Azmy, Karem and Veizer, Ján and Bassett, Michael G. and Copper, Paul (1998) Oxygen and carbon isotopic composition of Silurian brachiopods: Implications for coeval seawater and glaciations. Geological Society of America Bulletin, 110 (11). pp. 1499-1512. ISSN 1943-2674
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We collected 236 calcitic brachiopod shells, covering the entire Silurian Period (~ 30 m.y.), at high temporal resolution from stratotype sections from Anticosti Island (Canada), Wales (United Kingdom), the Oslo region (Norway), Gotland (Sweden), and Podolia (Ukraine), Estonia, Latvia, and Lithuania. Data from petrography, scanning electron microscopy, cathodoluminescence, isotopes, and trace elements all confirmed that there was excellent preservation in most shells, thus arguing for retention of primary isotope signals; exceptions were samples from the Oslo region. The d18O and d13C values for the well-preserved samples range from –2‰ to –6.5‰ and from –1‰ to 7.5‰ (Peedee belemnite), respectively. In terms of temporal trends, oxygen and carbon isotopes vary in parallel, with a slight decrease with declining age of ~1‰ through Silurian time, with superimposed short-term oscillations that are negatively correlated with sea-level changes. Three successive positive d18O shifts in early Aeronian, latest Aeronian, and early Wenlock time correlate with sea-level lowstands and with glacial diamictite deposits in the Amazon Basin and in Africa. The high d18O and d13C values are attributed to cold episodes with low sea levels and low values to warm episodes with high sea levels. During warm Silurian episodes, the d18O value of seawater is suggested to have been about –3.5‰ standard mean ocean water (SMOW) and the global tropical temperatures of about 20–30 °C, similar to the present-day values in summer. During glacial episodes, seawater is proposed to have had a d18O value of ~–2.5‰ (SMOW) and temperature of about 14–23 °C, comparable to tropical temperatures proposed for the last glacial episode (14 to 28 °C). Three positive d13C peaks, in early and late Wenlock and late Ludlow time, likely of regional to global significance, appear to coincide with sea-level lowstands, but we are as yet unable to propose a convincing causative geologic scenario that would explain their origin.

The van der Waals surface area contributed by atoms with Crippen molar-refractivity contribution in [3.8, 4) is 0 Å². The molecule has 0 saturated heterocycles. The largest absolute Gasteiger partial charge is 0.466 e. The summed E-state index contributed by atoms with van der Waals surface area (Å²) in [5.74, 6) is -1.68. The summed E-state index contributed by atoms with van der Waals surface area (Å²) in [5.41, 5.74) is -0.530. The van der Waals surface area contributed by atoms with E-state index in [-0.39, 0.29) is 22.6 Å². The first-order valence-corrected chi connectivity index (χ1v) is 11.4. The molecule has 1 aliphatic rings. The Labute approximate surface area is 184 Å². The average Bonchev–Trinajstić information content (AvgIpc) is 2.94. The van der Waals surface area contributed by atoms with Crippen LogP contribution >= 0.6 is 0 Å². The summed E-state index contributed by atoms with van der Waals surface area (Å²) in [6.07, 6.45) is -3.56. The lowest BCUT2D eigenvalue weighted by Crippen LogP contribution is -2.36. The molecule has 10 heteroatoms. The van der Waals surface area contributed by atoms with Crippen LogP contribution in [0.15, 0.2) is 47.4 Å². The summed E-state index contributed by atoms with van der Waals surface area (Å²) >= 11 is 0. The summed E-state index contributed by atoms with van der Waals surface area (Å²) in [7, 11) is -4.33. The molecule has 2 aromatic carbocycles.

|Department(s):||Science, Faculty of > Earth Sciences|
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